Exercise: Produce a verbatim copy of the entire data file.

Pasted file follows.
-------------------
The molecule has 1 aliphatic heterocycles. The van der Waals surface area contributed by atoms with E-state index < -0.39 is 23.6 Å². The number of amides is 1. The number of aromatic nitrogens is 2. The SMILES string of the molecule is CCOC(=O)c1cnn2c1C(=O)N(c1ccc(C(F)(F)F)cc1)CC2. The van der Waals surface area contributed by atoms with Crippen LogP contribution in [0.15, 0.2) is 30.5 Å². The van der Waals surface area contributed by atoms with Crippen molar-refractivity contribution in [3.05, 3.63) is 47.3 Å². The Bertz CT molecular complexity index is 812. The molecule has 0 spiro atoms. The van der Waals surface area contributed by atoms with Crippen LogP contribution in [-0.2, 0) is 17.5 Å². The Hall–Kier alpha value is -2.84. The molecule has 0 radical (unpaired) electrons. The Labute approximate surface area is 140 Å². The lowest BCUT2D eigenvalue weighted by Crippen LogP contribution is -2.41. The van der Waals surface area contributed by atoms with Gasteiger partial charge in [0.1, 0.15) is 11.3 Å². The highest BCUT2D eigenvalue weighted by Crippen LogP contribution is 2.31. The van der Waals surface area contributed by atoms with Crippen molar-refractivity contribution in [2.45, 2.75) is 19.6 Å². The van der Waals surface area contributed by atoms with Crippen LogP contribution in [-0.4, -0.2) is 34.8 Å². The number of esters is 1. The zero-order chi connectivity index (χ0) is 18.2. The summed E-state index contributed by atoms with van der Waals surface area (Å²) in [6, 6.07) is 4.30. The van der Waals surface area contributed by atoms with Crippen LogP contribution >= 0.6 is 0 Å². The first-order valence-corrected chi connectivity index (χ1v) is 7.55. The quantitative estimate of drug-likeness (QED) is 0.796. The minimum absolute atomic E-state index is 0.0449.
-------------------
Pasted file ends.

The molecule has 1 aliphatic heterocycles. The van der Waals surface area contributed by atoms with E-state index < -0.39 is 23.6 Å². The number of amides is 1. The number of aromatic nitrogens is 2. The SMILES string of the molecule is CCOC(=O)c1cnn2c1C(=O)N(c1ccc(C(F)(F)F)cc1)CC2. The van der Waals surface area contributed by atoms with Crippen LogP contribution in [0.15, 0.2) is 30.5 Å². The van der Waals surface area contributed by atoms with Crippen molar-refractivity contribution in [3.05, 3.63) is 47.3 Å². The Bertz CT molecular complexity index is 812. The molecule has 0 spiro atoms. The van der Waals surface area contributed by atoms with Crippen LogP contribution in [-0.2, 0) is 17.5 Å². The Hall–Kier alpha value is -2.84. The molecule has 0 radical (unpaired) electrons. The Labute approximate surface area is 140 Å². The lowest BCUT2D eigenvalue weighted by Crippen LogP contribution is -2.41. The van der Waals surface area contributed by atoms with Gasteiger partial charge in [0.1, 0.15) is 11.3 Å². The highest BCUT2D eigenvalue weighted by Crippen LogP contribution is 2.31. The van der Waals surface area contributed by atoms with Crippen molar-refractivity contribution in [2.45, 2.75) is 19.6 Å². The van der Waals surface area contributed by atoms with Crippen LogP contribution in [-0.4, -0.2) is 34.8 Å². The number of esters is 1. The zero-order chi connectivity index (χ0) is 18.2. The summed E-state index contributed by atoms with van der Waals surface area (Å²) in [6, 6.07) is 4.30. The van der Waals surface area contributed by atoms with Crippen LogP contribution >= 0.6 is 0 Å². The first-order valence-corrected chi connectivity index (χ1v) is 7.55. The quantitative estimate of drug-likeness (QED) is 0.796. The minimum absolute atomic E-state index is 0.0449.